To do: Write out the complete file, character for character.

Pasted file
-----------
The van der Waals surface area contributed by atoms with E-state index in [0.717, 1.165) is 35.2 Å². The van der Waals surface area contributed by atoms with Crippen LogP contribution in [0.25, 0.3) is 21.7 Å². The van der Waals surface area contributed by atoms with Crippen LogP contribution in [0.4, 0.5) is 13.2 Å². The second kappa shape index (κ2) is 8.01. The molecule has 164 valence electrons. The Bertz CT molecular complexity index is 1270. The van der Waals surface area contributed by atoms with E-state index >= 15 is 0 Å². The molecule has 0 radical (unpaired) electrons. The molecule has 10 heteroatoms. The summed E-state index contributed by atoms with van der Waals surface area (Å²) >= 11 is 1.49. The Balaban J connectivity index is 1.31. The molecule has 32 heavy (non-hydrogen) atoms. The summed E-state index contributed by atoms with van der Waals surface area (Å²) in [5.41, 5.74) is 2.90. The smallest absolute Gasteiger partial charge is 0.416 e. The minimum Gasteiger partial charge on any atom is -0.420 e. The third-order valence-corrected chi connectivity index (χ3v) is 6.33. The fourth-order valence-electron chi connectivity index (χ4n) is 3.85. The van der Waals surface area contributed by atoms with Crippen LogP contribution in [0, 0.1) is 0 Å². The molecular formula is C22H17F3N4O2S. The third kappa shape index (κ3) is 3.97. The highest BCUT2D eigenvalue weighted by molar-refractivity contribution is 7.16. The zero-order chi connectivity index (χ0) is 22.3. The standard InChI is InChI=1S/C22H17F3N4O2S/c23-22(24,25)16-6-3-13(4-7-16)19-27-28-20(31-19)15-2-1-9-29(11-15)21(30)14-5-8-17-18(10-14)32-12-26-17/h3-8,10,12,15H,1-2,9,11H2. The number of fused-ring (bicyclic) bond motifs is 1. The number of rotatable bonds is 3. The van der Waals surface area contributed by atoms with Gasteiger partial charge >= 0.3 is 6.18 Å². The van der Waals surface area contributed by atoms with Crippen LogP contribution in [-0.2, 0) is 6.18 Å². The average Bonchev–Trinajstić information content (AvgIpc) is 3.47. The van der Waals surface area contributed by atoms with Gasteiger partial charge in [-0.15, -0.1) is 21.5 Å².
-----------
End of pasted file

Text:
The van der Waals surface area contributed by atoms with E-state index in [0.717, 1.165) is 35.2 Å². The van der Waals surface area contributed by atoms with Crippen LogP contribution in [0.25, 0.3) is 21.7 Å². The van der Waals surface area contributed by atoms with Crippen LogP contribution in [0.4, 0.5) is 13.2 Å². The second kappa shape index (κ2) is 8.01. The molecule has 164 valence electrons. The Bertz CT molecular complexity index is 1270. The van der Waals surface area contributed by atoms with E-state index >= 15 is 0 Å². The molecule has 0 radical (unpaired) electrons. The molecule has 10 heteroatoms. The summed E-state index contributed by atoms with van der Waals surface area (Å²) >= 11 is 1.49. The Balaban J connectivity index is 1.31. The molecule has 32 heavy (non-hydrogen) atoms. The summed E-state index contributed by atoms with van der Waals surface area (Å²) in [5.41, 5.74) is 2.90. The smallest absolute Gasteiger partial charge is 0.416 e. The minimum Gasteiger partial charge on any atom is -0.420 e. The third-order valence-corrected chi connectivity index (χ3v) is 6.33. The fourth-order valence-electron chi connectivity index (χ4n) is 3.85. The van der Waals surface area contributed by atoms with Crippen LogP contribution in [0, 0.1) is 0 Å². The molecular formula is C22H17F3N4O2S. The third kappa shape index (κ3) is 3.97. The highest BCUT2D eigenvalue weighted by molar-refractivity contribution is 7.16. The zero-order chi connectivity index (χ0) is 22.3. The standard InChI is InChI=1S/C22H17F3N4O2S/c23-22(24,25)16-6-3-13(4-7-16)19-27-28-20(31-19)15-2-1-9-29(11-15)21(30)14-5-8-17-18(10-14)32-12-26-17/h3-8,10,12,15H,1-2,9,11H2. The number of fused-ring (bicyclic) bond motifs is 1. The number of rotatable bonds is 3. The van der Waals surface area contributed by atoms with Gasteiger partial charge >= 0.3 is 6.18 Å². The van der Waals surface area contributed by atoms with Crippen LogP contribution in [-0.2, 0) is 6.18 Å². The average Bonchev–Trinajstić information content (AvgIpc) is 3.47. The van der Waals surface area contributed by atoms with Gasteiger partial charge in [-0.15, -0.1) is 21.5 Å².